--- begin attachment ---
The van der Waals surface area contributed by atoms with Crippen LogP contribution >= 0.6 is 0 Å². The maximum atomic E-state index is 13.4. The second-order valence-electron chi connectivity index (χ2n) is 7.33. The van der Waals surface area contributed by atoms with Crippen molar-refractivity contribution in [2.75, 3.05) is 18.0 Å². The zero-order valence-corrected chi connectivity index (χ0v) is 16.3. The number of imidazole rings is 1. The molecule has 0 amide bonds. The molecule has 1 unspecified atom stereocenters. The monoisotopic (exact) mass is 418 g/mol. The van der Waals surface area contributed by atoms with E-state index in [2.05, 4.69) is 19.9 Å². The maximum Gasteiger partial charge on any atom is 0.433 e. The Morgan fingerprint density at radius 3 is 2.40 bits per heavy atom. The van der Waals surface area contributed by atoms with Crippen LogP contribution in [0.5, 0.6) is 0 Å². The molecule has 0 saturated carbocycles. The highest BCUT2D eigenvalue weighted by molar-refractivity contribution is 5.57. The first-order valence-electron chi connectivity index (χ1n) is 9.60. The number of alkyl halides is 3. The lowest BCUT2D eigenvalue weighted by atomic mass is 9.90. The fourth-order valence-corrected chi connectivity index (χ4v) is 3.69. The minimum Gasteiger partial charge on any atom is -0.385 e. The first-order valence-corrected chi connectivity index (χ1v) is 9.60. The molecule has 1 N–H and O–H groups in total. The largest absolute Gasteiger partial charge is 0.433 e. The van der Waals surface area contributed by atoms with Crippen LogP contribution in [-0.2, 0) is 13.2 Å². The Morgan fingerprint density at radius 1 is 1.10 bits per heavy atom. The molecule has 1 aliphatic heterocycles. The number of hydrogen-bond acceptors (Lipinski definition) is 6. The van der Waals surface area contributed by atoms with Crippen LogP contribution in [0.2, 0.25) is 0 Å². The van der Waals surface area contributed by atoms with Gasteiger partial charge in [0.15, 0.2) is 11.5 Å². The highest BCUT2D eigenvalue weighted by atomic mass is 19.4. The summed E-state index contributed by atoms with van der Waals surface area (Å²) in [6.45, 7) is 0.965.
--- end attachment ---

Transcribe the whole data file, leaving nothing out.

The van der Waals surface area contributed by atoms with Crippen LogP contribution >= 0.6 is 0 Å². The maximum atomic E-state index is 13.4. The second-order valence-electron chi connectivity index (χ2n) is 7.33. The van der Waals surface area contributed by atoms with Crippen molar-refractivity contribution in [2.75, 3.05) is 18.0 Å². The zero-order valence-corrected chi connectivity index (χ0v) is 16.3. The number of imidazole rings is 1. The molecule has 0 amide bonds. The molecule has 1 unspecified atom stereocenters. The monoisotopic (exact) mass is 418 g/mol. The van der Waals surface area contributed by atoms with E-state index in [2.05, 4.69) is 19.9 Å². The maximum Gasteiger partial charge on any atom is 0.433 e. The Morgan fingerprint density at radius 3 is 2.40 bits per heavy atom. The van der Waals surface area contributed by atoms with Crippen LogP contribution in [0.5, 0.6) is 0 Å². The molecule has 0 saturated carbocycles. The highest BCUT2D eigenvalue weighted by molar-refractivity contribution is 5.57. The first-order valence-electron chi connectivity index (χ1n) is 9.60. The number of alkyl halides is 3. The lowest BCUT2D eigenvalue weighted by atomic mass is 9.90. The fourth-order valence-corrected chi connectivity index (χ4v) is 3.69. The minimum Gasteiger partial charge on any atom is -0.385 e. The first-order valence-corrected chi connectivity index (χ1v) is 9.60. The molecule has 1 N–H and O–H groups in total. The largest absolute Gasteiger partial charge is 0.433 e. The van der Waals surface area contributed by atoms with Crippen LogP contribution in [-0.2, 0) is 13.2 Å². The Morgan fingerprint density at radius 1 is 1.10 bits per heavy atom. The molecule has 1 aliphatic heterocycles. The number of hydrogen-bond acceptors (Lipinski definition) is 6. The van der Waals surface area contributed by atoms with Crippen LogP contribution in [0.2, 0.25) is 0 Å². The van der Waals surface area contributed by atoms with Gasteiger partial charge in [0.15, 0.2) is 11.5 Å². The highest BCUT2D eigenvalue weighted by atomic mass is 19.4. The summed E-state index contributed by atoms with van der Waals surface area (Å²) in [6.45, 7) is 0.965.